Thanks to its proximity to Imbolc, the Quickening Moon season is a time of magical energy related to the feminine aspect of the goddess, of new beginnings, and of fire. It’s a great time to focus on divination and increasing your own magical gifts and abilities. Take advantage of these concepts, and plan your workings accordingly.

—Patti Wigington, Paganism/Wicca Expert
Calendar published on & owned by About.com

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The Pagan Book of Days for the Month of February

The name of this month comes from the Roman goddess Ferua, mother of Mars. Known also as Juno Februa and St. Febonia (from Febris, the fever of love), she is the patroness of the passion of love In the Northern Tradition, she is the Norse goddess Sjofn. Her orgiastic rites are celebrated on February 14th–stilll observed as St. Valentine’s Day–when, in Roman times, young men would draw billets naming their femal parters. The Irish name for February is Feabhra, and the Anglo-Saxon name for this month was Solmonath, “sun month,” noting the gradual return of the light after the darkness of midwinter. In the ancient Frankish and the modern Asatru calendars, February is Horning, from Horn, the turnof the year. In the American backwoods tradition, the full moon in February is called the SNow moon. February is the shortest month, according to lengend having had a day looted by the month of August. Originally it appears that the months were arranged alternately with thirty-two and thirty days. But at some point, this was altered and February was truncated, becoming two day shorter than the others, except in the bissextile or leap year.

The Celtic tree-calendar month of Luis, the towan, runs until 17 February. It is superseded on the 18th by Nuin, the ash tree. The ash is the linking axis between the worlds and its color is clear, like glass. It is sacred to Gwydion, who, as god wisdom parallels the Teutonic divinity Woden, otherwise called Odin. This is a time of clear vision into other worlds, expressed by festival of purification. On February 1 the celebration of the cross-quarter day or fire festival, Imbolc or Brigantia, a purificatory festival. It is followed on the wind by its Christian counterpart Candlemas, the Purification of the Blessed Virgin Mary Later in the month February 19 and February 21 are, respectively the Roman Parentalia and Feralia, likewise festivals of purification. The goddess-calendar month of Bridhe fill most of February, ending on the 19th. February 20 sees the beginning of the month of Moura. The birthstone of February is the amethyst:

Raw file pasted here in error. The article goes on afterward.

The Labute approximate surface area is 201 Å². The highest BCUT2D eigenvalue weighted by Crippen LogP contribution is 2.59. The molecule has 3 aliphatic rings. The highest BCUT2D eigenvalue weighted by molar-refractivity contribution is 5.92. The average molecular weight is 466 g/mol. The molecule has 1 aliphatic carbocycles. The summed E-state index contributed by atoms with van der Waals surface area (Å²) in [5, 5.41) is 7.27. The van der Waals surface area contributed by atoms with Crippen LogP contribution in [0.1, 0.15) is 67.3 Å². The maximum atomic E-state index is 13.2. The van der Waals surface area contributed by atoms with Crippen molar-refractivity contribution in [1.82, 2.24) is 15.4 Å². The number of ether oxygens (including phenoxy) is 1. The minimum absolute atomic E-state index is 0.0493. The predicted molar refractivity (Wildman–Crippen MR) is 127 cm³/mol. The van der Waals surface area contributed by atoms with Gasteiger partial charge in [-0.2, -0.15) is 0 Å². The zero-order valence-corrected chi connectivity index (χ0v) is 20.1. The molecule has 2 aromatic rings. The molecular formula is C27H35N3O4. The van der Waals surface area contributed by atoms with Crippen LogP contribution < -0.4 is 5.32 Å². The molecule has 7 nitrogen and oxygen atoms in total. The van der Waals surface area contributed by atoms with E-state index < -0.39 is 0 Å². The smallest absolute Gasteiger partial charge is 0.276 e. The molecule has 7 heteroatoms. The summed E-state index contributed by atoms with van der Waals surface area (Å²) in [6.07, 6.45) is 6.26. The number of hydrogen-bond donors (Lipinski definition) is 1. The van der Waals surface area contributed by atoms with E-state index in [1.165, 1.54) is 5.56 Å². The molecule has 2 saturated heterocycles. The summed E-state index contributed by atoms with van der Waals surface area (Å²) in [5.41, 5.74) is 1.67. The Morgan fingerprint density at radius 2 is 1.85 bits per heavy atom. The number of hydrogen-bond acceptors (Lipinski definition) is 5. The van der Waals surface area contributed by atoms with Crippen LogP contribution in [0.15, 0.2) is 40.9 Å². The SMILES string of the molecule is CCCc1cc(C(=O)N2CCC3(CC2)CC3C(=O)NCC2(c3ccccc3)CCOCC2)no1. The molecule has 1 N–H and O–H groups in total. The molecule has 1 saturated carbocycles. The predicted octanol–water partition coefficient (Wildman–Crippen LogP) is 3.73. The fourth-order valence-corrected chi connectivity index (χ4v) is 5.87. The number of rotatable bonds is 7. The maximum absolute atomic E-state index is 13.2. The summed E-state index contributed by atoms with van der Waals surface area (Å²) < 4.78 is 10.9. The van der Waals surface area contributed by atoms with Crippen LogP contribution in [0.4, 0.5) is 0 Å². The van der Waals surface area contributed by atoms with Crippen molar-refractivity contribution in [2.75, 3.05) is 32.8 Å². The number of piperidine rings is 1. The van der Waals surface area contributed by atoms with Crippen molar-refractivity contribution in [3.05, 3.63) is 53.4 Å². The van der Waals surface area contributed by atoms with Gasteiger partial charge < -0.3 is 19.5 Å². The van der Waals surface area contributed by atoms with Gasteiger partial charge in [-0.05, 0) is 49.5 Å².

If the February born shall find
Sincerity and peace of mind,
Freedom from passion and from care,
If she the Amethyst will wear.

Country weather lore calls the month february fill-dyke, indicating a good deal of snow or rain to be expected:

February, fill the dyke,
Either with the black or white.
If it’s white, the better to like.
It is thought that a snowy month means that the spring will be fine.
When February give much snow,
A fine summer dost fore show.
A mild and sunny February is thought to be a bad omen, presaging a wet and stormy summer:
Of all the months in the year
Curse a fair Ferueer.

 

–The Pagan Book of Days, A Guide to the Festivals, Traditions, and Sacred Days of the Year
Nigel Pennick

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February’s Correspondences

NATURE SPIRITS: house faeries, both of home and plants in the home

HERBS: Balm of Gilead, hyssop, myrrh, sage, spikenard.

COLORS: light blue and violet

FLOWER: Primrose

SCENTS: wisteria, heliotrope

STONES: amethyst, jasper, rock crystal

TREES: rowan, laurel, cedar

ANIMALS: Otter and the Unicorn

BIRDS: Eagle and the chickadee

DEITIES: Brigit, Juno, Kuan Yin, Diana, Demeter,
Persephone, Aphrodite.

POWER/ADVICE: Energy is working towards the surface, purification,healing and growth. Accept and forgive yourself for past errors, time to learn to love yourself and to make future plans.

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Symbols for the Month of February

February’s Sign of the Zodiac
Aquarius (January 20 – February 21)
Pisces (February 21 – March 20)

February’s Celtic Tree Astrology
Luis – Rowan (January 21 – February 17)
Beth – Birch (December 24 – January 20)

February’s Runic Half Months
Elhaz (January 28 – February 11)
Sigel (February 12 – February 26)
Tyr (February 27 – March 13)

February’s Birthstones
Amethyst

February’s Birth Flower
Violet, Primrose

Ruling Planet
Uranus

 

February’s Folklore

 

“When the cat lies in the sun in February, she will creep behind the stove in March.”

“Of all the months of the year, curse a fair February.”

“If it thunders in February, it will frost in April.”

“If February gives much snow, a fine summer it doth foreshow!”

 

Folklore Courtesy – Hedgewitch Book of Days: Spells, Rituals, and Recipes for the Magical Year
Mandy Mitchell

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Pagan Calendar of Events for February

2: Imbolc
2: Lammas or Lughnasadh (Southern Hemisphere)
12: Death of Gerald Gardner in 1964
13 – 21: Roman Festival of Parentalia
14: Valentine’s Day
15: Lupercalia
17: Celtic Tree Month of Rowan ends
18: Celtic Tree Month of Ash begins
21: Birthday of author Patricia Telesco
22: Full moon — Quickening Moon at 1:20 pm
22: Birthday of author Sybil Leek

—Patti Wigington, Paganism/Wicca Expert
Calendar published on & owned by About.com

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Witchy Ways to Celebrate February

Decorate your home and altar with candles to welcome the return of the sun. Place a pot of bulbs in your home as your magical focus.

Make Brighid dolls from stems of straw; light a fire to welcome in the new.